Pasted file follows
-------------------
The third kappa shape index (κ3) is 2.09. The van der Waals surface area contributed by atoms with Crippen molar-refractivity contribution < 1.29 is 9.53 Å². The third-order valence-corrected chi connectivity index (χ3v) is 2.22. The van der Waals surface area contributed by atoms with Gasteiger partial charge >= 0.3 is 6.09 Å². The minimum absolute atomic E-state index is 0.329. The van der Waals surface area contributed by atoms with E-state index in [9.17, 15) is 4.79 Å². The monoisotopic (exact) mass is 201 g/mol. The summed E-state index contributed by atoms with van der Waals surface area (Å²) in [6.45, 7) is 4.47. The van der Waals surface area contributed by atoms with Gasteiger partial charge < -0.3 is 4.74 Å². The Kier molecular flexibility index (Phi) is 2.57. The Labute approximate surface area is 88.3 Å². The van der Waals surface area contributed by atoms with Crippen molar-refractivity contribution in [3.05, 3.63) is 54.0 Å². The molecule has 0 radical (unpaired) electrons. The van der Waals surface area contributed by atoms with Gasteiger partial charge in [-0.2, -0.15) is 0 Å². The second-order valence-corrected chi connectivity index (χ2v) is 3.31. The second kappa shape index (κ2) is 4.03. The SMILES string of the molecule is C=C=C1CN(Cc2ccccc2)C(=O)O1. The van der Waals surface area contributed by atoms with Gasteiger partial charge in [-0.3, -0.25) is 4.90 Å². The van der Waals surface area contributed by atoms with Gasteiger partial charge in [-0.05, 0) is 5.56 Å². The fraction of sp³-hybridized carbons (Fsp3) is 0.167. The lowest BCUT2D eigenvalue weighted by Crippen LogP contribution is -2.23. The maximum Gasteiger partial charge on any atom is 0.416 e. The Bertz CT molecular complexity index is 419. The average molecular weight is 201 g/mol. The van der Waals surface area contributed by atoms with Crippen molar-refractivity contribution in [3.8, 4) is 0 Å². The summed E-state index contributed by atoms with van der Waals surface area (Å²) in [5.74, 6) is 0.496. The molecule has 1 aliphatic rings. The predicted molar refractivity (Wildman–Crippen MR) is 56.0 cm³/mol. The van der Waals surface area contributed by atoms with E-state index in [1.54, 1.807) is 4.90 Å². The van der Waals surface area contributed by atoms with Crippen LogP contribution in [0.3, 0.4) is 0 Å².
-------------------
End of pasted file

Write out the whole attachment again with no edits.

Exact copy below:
The third kappa shape index (κ3) is 2.09. The van der Waals surface area contributed by atoms with Crippen molar-refractivity contribution < 1.29 is 9.53 Å². The third-order valence-corrected chi connectivity index (χ3v) is 2.22. The van der Waals surface area contributed by atoms with Gasteiger partial charge >= 0.3 is 6.09 Å². The minimum absolute atomic E-state index is 0.329. The van der Waals surface area contributed by atoms with E-state index in [9.17, 15) is 4.79 Å². The monoisotopic (exact) mass is 201 g/mol. The summed E-state index contributed by atoms with van der Waals surface area (Å²) in [6.45, 7) is 4.47. The van der Waals surface area contributed by atoms with Gasteiger partial charge < -0.3 is 4.74 Å². The Kier molecular flexibility index (Phi) is 2.57. The Labute approximate surface area is 88.3 Å². The van der Waals surface area contributed by atoms with Crippen molar-refractivity contribution in [3.05, 3.63) is 54.0 Å². The molecule has 0 radical (unpaired) electrons. The van der Waals surface area contributed by atoms with Gasteiger partial charge in [-0.2, -0.15) is 0 Å². The second-order valence-corrected chi connectivity index (χ2v) is 3.31. The second kappa shape index (κ2) is 4.03. The SMILES string of the molecule is C=C=C1CN(Cc2ccccc2)C(=O)O1. The van der Waals surface area contributed by atoms with Gasteiger partial charge in [-0.3, -0.25) is 4.90 Å². The van der Waals surface area contributed by atoms with Gasteiger partial charge in [-0.05, 0) is 5.56 Å². The fraction of sp³-hybridized carbons (Fsp3) is 0.167. The lowest BCUT2D eigenvalue weighted by Crippen LogP contribution is -2.23. The maximum Gasteiger partial charge on any atom is 0.416 e. The Bertz CT molecular complexity index is 419. The average molecular weight is 201 g/mol. The van der Waals surface area contributed by atoms with Crippen molar-refractivity contribution in [3.8, 4) is 0 Å². The summed E-state index contributed by atoms with van der Waals surface area (Å²) in [5.74, 6) is 0.496. The molecule has 1 aliphatic rings. The predicted molar refractivity (Wildman–Crippen MR) is 56.0 cm³/mol. The van der Waals surface area contributed by atoms with E-state index in [1.54, 1.807) is 4.90 Å². The van der Waals surface area contributed by atoms with Crippen LogP contribution in [0.3, 0.4) is 0 Å².